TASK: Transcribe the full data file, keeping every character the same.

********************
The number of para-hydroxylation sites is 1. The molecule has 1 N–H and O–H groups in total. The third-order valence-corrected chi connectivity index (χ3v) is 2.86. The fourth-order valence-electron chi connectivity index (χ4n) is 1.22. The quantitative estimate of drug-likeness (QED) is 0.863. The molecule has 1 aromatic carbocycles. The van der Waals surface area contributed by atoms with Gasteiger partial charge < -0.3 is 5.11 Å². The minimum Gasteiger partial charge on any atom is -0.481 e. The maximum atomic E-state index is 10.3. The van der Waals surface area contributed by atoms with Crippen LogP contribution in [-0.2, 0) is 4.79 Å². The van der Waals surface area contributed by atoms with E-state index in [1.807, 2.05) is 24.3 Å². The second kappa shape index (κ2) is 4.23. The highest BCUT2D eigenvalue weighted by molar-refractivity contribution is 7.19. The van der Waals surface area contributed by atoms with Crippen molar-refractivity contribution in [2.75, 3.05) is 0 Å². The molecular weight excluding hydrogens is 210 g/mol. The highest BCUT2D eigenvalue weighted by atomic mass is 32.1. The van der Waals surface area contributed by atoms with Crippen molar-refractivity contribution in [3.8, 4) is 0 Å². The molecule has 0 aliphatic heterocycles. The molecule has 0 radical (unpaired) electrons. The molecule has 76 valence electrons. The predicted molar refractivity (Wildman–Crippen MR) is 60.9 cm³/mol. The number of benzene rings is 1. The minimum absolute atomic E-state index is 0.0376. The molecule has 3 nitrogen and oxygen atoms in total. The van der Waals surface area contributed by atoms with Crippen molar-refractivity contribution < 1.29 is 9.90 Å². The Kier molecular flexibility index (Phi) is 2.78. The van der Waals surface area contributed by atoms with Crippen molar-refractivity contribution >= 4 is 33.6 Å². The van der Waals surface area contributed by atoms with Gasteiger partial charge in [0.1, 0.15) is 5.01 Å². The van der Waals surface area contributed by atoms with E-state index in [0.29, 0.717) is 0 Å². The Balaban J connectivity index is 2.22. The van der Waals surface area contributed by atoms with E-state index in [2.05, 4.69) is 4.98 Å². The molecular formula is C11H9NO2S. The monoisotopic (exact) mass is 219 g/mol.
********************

The number of para-hydroxylation sites is 1. The molecule has 1 N–H and O–H groups in total. The third-order valence-corrected chi connectivity index (χ3v) is 2.86. The fourth-order valence-electron chi connectivity index (χ4n) is 1.22. The quantitative estimate of drug-likeness (QED) is 0.863. The molecule has 1 aromatic carbocycles. The van der Waals surface area contributed by atoms with Gasteiger partial charge < -0.3 is 5.11 Å². The minimum Gasteiger partial charge on any atom is -0.481 e. The maximum atomic E-state index is 10.3. The van der Waals surface area contributed by atoms with Crippen LogP contribution in [-0.2, 0) is 4.79 Å². The van der Waals surface area contributed by atoms with E-state index in [1.807, 2.05) is 24.3 Å². The second kappa shape index (κ2) is 4.23. The highest BCUT2D eigenvalue weighted by molar-refractivity contribution is 7.19. The van der Waals surface area contributed by atoms with Crippen molar-refractivity contribution in [2.75, 3.05) is 0 Å². The molecular weight excluding hydrogens is 210 g/mol. The highest BCUT2D eigenvalue weighted by atomic mass is 32.1. The van der Waals surface area contributed by atoms with Crippen molar-refractivity contribution in [3.8, 4) is 0 Å². The molecule has 0 aliphatic heterocycles. The molecule has 0 radical (unpaired) electrons. The molecule has 76 valence electrons. The predicted molar refractivity (Wildman–Crippen MR) is 60.9 cm³/mol. The number of benzene rings is 1. The minimum absolute atomic E-state index is 0.0376. The molecule has 3 nitrogen and oxygen atoms in total. The van der Waals surface area contributed by atoms with Crippen molar-refractivity contribution < 1.29 is 9.90 Å². The Kier molecular flexibility index (Phi) is 2.78. The van der Waals surface area contributed by atoms with Crippen molar-refractivity contribution >= 4 is 33.6 Å². The van der Waals surface area contributed by atoms with Gasteiger partial charge in [0.1, 0.15) is 5.01 Å². The van der Waals surface area contributed by atoms with E-state index in [0.29, 0.717) is 0 Å². The Balaban J connectivity index is 2.22. The van der Waals surface area contributed by atoms with E-state index in [2.05, 4.69) is 4.98 Å². The molecular formula is C11H9NO2S. The monoisotopic (exact) mass is 219 g/mol.